By William Rivers Pitt
t r u t h o u t | Perspective
Friday 06 May 2005
"There are a hundred or more people wandering around Washington today who have heard the 'real stuff,' as they put it - and despite their professional caution when the obvious question arises, there is one reaction they all feel free to agree on: that nobody who felt shocked, depressed or angry after reading the edited White House transcripts should ever be allowed to hear the actual tapes, except under heavy sedation or locked in the trunk of a car. Only a terminal cynic, they say, can listen for any length of time to the real stuff without feeling a compulsion to do something like drive down to the White House and throw a bag of live rats over the fence."
- Hunter S. Thompson, 04 July 1973
The document almost reads like satire. "Bush wanted to remove Saddam," reads the leaked secret British intelligence memo dated 23 July 2002, "through military action, justified by the conjunction of terrorism and WMD. But the intelligence and facts were being fixed around the policy."
The intelligence and facts were being fixed around the policy? You don't say.
Plenty of people have been bellowing about this for years now, often risking their own well-being and that of their families in the process. Richard Clarke, former White House Counter-Terrorism Czar, spent a lot of time talking about how the books were being cooked to justify an invasion of Iraq. Tom Maertens, who was National Security Council director for nuclear non-proliferation for both the Clinton and Bush White House, backed up Clarke's story with his own eyewitness testimony.
Roger Cressey, Clarke's former deputy, witnessed one of the most damning charges that has been leveled against the administration by Clarke: They blew past al Qaeda after the 9/11 attacks, focusing instead on Iraq. Donald Kerrick, a three-star General who served as deputy National Security Advisor under Clinton and stayed for several months in the Bush White House, likewise saw this happening.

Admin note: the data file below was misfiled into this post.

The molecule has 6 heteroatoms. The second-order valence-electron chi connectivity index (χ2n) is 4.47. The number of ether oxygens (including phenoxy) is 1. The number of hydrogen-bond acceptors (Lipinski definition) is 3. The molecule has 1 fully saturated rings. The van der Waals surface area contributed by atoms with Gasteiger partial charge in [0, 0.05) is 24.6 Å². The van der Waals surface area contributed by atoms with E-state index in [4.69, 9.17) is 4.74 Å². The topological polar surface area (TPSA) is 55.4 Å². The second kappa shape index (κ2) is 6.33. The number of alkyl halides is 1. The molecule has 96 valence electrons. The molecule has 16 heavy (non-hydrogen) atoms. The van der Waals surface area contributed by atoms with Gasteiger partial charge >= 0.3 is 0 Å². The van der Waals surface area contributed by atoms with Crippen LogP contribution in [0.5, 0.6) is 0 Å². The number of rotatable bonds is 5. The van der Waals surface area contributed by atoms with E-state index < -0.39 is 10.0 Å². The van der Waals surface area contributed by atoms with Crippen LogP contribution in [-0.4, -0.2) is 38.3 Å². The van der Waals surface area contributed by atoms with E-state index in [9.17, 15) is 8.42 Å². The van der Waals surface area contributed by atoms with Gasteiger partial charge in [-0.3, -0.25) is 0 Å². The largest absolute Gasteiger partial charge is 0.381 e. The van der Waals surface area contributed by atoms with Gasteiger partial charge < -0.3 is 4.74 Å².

Paul O'Neill, former Treasury Secretary for George W. Bush, was afforded a position on the National Security Council because of his job as Treasury Secretary, and sat in on the Iraq invasion planning sessions which were taking place months before the attacks of September 11. Those planning sessions kicked into high gear when the Towers came down.
Greg Thielmann, former Director of the Office of Strategic, Proliferation, and Military Issues in the State Department, watched with shock and awe as the White House rolled out the 'uranium from Niger' war justifications that had been so thoroughly debunked. Joseph Wilson, former ambassador and career diplomat, was the one who debunked it.
After Wilson described what he didn't see in Niger in the New York Times, the White House reached out and crushed his wife's career. His wife, Valerie Plame, was a deep-cover CIA agent running a network dedicated to tracking any person, group or nation that would give weapons of mass destruction to terrorists. The White House torpedoed her career and her network as a warning to Wilson, and to any other whistleblower who might come forward.
The most damning testimony regarding "fixing intelligence and facts around the policy" came from Air Force Lt. Colonel Karen Kwiatkowski. Kwiatkowski worked in the office of Undersecretary for Policy Douglas Feith, and worked specifically with a secretive outfit called the Office of Special Plans. Kwiatkowski's own words tell her story: "From May 2002 until February 2003, I observed firsthand the formation of the Pentagon's Office of Special Plans and watched the latter stages of the neoconservative capture of the policy-intelligence nexus in the run-up to the invasion of Iraq."
"I saw a narrow and deeply flawed policy," continued Kwiatkowski, "favored by some executive appointees in the Pentagon used to manipulate and pressurize the traditional relationship between policymakers in the Pentagon and U.S. intelligence agencies. I witnessed neoconservative agenda bearers within OSP usurp measured and carefully considered assessments, and through suppression and distortion of intelligence analysis promulgate what were in fact falsehoods to both Congress and the executive office of the president."